I propose to take Questions Nos. 92 and 93 together.
The policy of promoting renewable energy in Ireland has been in existence since the mid-1990s. High dependence on imported fossil fuels and the imperative to respond to the challenges of climate change have underpinned the switch to renewable energy. This policy has been reinforced at EU level, most recently with the decision to pursue a separate directive on renewable energy with a legally binding target at member state level. The target assigned to Ireland under the 2009 directive was that 16% of all energy consumption must be from renewable resources by 2020 with a minimum of 10% in the transport sector.
The directive required each member state to complete a national renewable energy action plan setting out how the target would be met across the heat, electricity and transport sectors.
Ireland indicated it would achieve this target with 40% renewable electricity, 10% renewable transport and 12% renewable heat.
The national action plan also required member states to provide a technological breakdown. Ireland indicated in this breakdown that the bulk of its renewable electricity would be delivered by wind power. This was underpinned by the Commission for Energy Regulation's Gate 3 direction of December 2008 which provided for sufficient grid connections to a specified list of projects, most of which were wind energy projects, for 40% renewable electricity to be achieved by 2020. The Grid 25 strategy and implementation plans undertaken by EirGrid to underpin the Gate 3 roll-out. The strategy for renewable energy 2012-20 which I published last year again highlighted the key role wind power would play in Ireland's renewable energy policy.
At a national level, the action plan, the strategy for renewable energy 2012-20, the Gate 3 grid connection direction issued by the regulator and EirGrid's Grid 25 implementation plans underpin how it is envisaged that wind energy projects will develop. At local authority level, authorities are required to have regard to the wind energy planning guidelines produced by the Department of the Environment, Community and Local Government when compiling their development plans. Many local authorities produce wind energy strategies as part of this process. The planning process in Ireland provides extensive opportunities for public involvement, including a third party appeals process.
Wind farms are commercially developed and require both grid connections and planning permission. When a wind farm is developed in a particular location, payments are made to landowners for rental, while rates are paid to local authorities. There can also be additional benefits and employment opportunities for local communities.
A study undertaken by the Sustainable Energy Authority of Ireland and the Western Development Commission of the potential for community ownership of wind farms in Ireland found that communities were likely to run into significant resource difficulties if they attempted to develop 100% community-owned wind energy projects. It found that the most promising investment option that communities could consider was that of participating in commercial projects once such projects had secured planning consent, a grid connection agreement and a contract for the sale of electricity. I note that the tax based business expansion scheme - relief for investment in corporate trades - may provide some options for local communities for investment in commercial wind farms. The Government's policy statement on the strategic importance of transmission and other energy infrastructure which I published last July recognises the need and urgency for new energy infrastructure. It notes that the planning process provides the necessary framework for ensuring all necessary standards are met and that consultation is built into the process.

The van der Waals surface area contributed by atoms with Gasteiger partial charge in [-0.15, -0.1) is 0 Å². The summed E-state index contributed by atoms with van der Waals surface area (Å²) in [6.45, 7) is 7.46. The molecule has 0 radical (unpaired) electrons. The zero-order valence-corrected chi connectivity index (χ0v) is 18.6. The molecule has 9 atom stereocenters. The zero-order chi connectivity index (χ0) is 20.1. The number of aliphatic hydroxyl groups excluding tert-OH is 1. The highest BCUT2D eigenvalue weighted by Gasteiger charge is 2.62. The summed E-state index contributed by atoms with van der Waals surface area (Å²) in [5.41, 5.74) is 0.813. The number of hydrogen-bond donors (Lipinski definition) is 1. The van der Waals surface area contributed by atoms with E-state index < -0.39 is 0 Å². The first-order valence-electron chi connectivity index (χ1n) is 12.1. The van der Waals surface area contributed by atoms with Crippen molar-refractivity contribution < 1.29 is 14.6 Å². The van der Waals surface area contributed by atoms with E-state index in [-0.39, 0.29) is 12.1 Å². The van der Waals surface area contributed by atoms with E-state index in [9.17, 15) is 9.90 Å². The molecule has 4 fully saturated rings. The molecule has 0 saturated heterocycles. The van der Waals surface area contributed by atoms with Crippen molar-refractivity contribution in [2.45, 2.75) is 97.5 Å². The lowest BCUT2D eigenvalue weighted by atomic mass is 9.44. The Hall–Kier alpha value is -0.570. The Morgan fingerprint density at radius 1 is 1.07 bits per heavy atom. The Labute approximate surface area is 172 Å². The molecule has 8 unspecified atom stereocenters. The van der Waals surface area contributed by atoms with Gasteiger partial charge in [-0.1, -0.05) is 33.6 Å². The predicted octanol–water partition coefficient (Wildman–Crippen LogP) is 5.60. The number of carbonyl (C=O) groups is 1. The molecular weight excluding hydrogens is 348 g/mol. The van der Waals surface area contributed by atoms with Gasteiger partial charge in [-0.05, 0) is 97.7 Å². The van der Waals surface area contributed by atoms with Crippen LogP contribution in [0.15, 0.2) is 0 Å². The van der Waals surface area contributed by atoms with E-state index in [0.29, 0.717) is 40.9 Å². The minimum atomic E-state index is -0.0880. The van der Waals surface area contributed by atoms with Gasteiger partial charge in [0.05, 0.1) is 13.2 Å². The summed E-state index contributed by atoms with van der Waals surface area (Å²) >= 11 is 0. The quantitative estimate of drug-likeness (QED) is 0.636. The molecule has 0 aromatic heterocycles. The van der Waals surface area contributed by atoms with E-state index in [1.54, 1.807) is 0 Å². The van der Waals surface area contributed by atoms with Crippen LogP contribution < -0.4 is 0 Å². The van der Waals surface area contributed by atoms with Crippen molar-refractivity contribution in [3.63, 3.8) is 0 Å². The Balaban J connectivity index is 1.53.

Additional information not given on the floor of the House
It also acknowledges the need for social acceptance and the appropriateness of energy project developers examining appropriate means of building community gain considerations into project planning and budgeting. I also note that wind farms of more than 50 turbines or having a total output greater than 100 megawatts fall under the Planning and Development (Strategic Infrastructure) Act 2006. The Act provides that the board may attach conditions to an approval. In the use of community gain such conditions can provide for the construction or financing in whole or in part of a facility or the provision or financing in whole or in part of a service in the area in which the proposed development would be situated which, in the opinion of the board, would constitute a substantial gain to the community.
Many wind farms voluntarily include additional benefits to local communities as part of their project developments. I understand the Irish Wind Energy Association which represents a large portion of the wind energy sector intends to issue guidelines to its members, recommending that a minimum annual contribution per megawatt of wind energy installed be provided for local communities for local projects.
In order to ensure Ireland continues to meet its renewable energy targets, while at the same time ensuring wind energy projects do not have negative impacts on local communities, the Department of the Environment, Community and Local Government, in conjunction with my Department and other stakeholders, is undertaking a targeted review of certain aspects of the wind energy guidelines 2006. This focused review is examining the manner in which the guidelines address key issues of community concern such as noise proximity and shadow flicker. An initial consultation on the revision of the guidelines has been undertaken in recent weeks and all submissions will be considered prior to a proposed revision being published.